Talks on the buildings continued, but the efforts were abruptly dropped in February.
City Council voted to approve about $29,000 in funding to secure two buildings that were damaged within the Downtown arena project site that March – five months after the initial directive was given to city staff. The two buildings that were safeguarded were the Chinese Laundry located at 212 W. Overland and the Flor de Luna Building at 300 W. Overland.
Work to stabilize the buildings included protecting the roof of the Chinese Laundry and sealing the large hole in the front of the Flor de Luna building with bricks. The work was done in June.
The city also issued a new request for qualifications in January for a feasibility study “as part of the reimagining of the Multi-Purpose Cultural and Performing Arts Center from a one-use facility into a site development with various programs.”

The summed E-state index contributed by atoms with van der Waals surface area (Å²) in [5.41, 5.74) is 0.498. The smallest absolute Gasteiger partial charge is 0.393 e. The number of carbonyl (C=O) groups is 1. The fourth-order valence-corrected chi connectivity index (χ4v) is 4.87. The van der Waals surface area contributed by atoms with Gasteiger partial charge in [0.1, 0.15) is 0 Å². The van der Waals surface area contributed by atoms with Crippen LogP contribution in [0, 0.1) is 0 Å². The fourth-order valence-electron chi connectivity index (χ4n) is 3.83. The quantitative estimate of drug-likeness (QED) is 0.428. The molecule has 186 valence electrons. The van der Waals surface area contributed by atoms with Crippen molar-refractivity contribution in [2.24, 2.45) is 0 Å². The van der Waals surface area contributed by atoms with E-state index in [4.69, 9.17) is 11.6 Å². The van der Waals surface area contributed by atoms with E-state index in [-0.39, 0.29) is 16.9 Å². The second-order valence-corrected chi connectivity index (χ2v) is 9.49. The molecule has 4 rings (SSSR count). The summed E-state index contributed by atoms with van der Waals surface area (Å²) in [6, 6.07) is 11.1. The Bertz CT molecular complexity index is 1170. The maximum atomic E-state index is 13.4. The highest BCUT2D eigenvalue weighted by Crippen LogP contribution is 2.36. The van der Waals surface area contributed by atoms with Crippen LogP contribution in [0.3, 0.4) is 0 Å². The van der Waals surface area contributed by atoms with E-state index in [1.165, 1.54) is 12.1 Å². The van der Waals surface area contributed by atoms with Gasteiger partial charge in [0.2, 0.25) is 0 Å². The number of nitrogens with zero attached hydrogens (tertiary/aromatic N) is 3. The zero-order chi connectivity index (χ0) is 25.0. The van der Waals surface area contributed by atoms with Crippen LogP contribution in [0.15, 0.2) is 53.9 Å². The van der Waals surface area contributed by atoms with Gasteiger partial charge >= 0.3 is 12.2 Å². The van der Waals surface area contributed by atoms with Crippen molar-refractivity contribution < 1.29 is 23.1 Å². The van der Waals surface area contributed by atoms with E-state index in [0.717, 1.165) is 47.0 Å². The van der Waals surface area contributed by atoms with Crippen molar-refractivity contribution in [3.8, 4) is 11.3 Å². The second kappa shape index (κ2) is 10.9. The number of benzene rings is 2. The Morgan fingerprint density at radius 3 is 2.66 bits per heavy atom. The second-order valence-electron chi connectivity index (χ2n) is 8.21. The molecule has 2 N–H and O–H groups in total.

In April, the city hired the Gensler firm for the $800,000 feasibility study to determine the costs for the project, what type of venue should be built and whether it could incorporate existing neighborhood buildings.
The study received pushback about the public engagement efforts when the firm organized private focus-group meetings.
The committee was made up of various community groups, including Creative Kids, Rio Bravo Group, Underserved Communities Foundation, El Paso Downtown Management District and the El Paso Hispanic Chamber of Commerce.